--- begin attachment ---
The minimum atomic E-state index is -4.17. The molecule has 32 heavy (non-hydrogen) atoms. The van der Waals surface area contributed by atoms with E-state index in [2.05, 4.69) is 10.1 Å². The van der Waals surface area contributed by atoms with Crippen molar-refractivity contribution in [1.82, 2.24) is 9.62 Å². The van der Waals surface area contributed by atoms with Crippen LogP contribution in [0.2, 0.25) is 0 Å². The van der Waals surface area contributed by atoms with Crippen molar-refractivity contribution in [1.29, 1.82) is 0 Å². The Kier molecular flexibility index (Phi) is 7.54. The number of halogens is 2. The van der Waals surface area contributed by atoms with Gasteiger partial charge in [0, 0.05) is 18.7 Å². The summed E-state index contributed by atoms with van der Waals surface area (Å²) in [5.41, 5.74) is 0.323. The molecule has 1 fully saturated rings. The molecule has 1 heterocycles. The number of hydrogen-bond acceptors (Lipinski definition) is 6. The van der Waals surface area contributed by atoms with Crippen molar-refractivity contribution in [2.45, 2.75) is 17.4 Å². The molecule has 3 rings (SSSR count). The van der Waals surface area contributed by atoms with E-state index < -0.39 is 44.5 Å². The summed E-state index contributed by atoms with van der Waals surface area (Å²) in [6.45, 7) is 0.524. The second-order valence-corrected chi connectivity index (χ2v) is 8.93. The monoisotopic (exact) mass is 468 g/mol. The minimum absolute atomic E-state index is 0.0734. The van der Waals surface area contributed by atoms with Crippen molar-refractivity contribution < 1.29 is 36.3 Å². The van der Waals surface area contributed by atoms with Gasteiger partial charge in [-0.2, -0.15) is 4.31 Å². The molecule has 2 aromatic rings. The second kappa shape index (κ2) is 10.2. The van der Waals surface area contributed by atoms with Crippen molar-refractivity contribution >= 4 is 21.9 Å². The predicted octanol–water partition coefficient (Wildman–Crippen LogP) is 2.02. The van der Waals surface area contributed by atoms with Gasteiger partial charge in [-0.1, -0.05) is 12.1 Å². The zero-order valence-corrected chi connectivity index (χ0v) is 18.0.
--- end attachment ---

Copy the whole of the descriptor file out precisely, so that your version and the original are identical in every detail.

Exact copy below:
The minimum atomic E-state index is -4.17. The molecule has 32 heavy (non-hydrogen) atoms. The van der Waals surface area contributed by atoms with E-state index in [2.05, 4.69) is 10.1 Å². The van der Waals surface area contributed by atoms with Crippen molar-refractivity contribution in [1.82, 2.24) is 9.62 Å². The van der Waals surface area contributed by atoms with Crippen LogP contribution in [0.2, 0.25) is 0 Å². The van der Waals surface area contributed by atoms with Crippen molar-refractivity contribution in [1.29, 1.82) is 0 Å². The Kier molecular flexibility index (Phi) is 7.54. The number of halogens is 2. The van der Waals surface area contributed by atoms with Gasteiger partial charge in [0, 0.05) is 18.7 Å². The summed E-state index contributed by atoms with van der Waals surface area (Å²) in [5.41, 5.74) is 0.323. The molecule has 1 fully saturated rings. The molecule has 1 heterocycles. The number of hydrogen-bond acceptors (Lipinski definition) is 6. The van der Waals surface area contributed by atoms with Crippen molar-refractivity contribution in [2.45, 2.75) is 17.4 Å². The molecule has 3 rings (SSSR count). The van der Waals surface area contributed by atoms with E-state index < -0.39 is 44.5 Å². The summed E-state index contributed by atoms with van der Waals surface area (Å²) in [6.45, 7) is 0.524. The second-order valence-corrected chi connectivity index (χ2v) is 8.93. The monoisotopic (exact) mass is 468 g/mol. The minimum absolute atomic E-state index is 0.0734. The van der Waals surface area contributed by atoms with Crippen molar-refractivity contribution < 1.29 is 36.3 Å². The van der Waals surface area contributed by atoms with Gasteiger partial charge in [-0.2, -0.15) is 4.31 Å². The molecule has 2 aromatic rings. The second kappa shape index (κ2) is 10.2. The van der Waals surface area contributed by atoms with Crippen molar-refractivity contribution >= 4 is 21.9 Å². The predicted octanol–water partition coefficient (Wildman–Crippen LogP) is 2.02. The van der Waals surface area contributed by atoms with Gasteiger partial charge in [-0.1, -0.05) is 12.1 Å². The zero-order valence-corrected chi connectivity index (χ0v) is 18.0.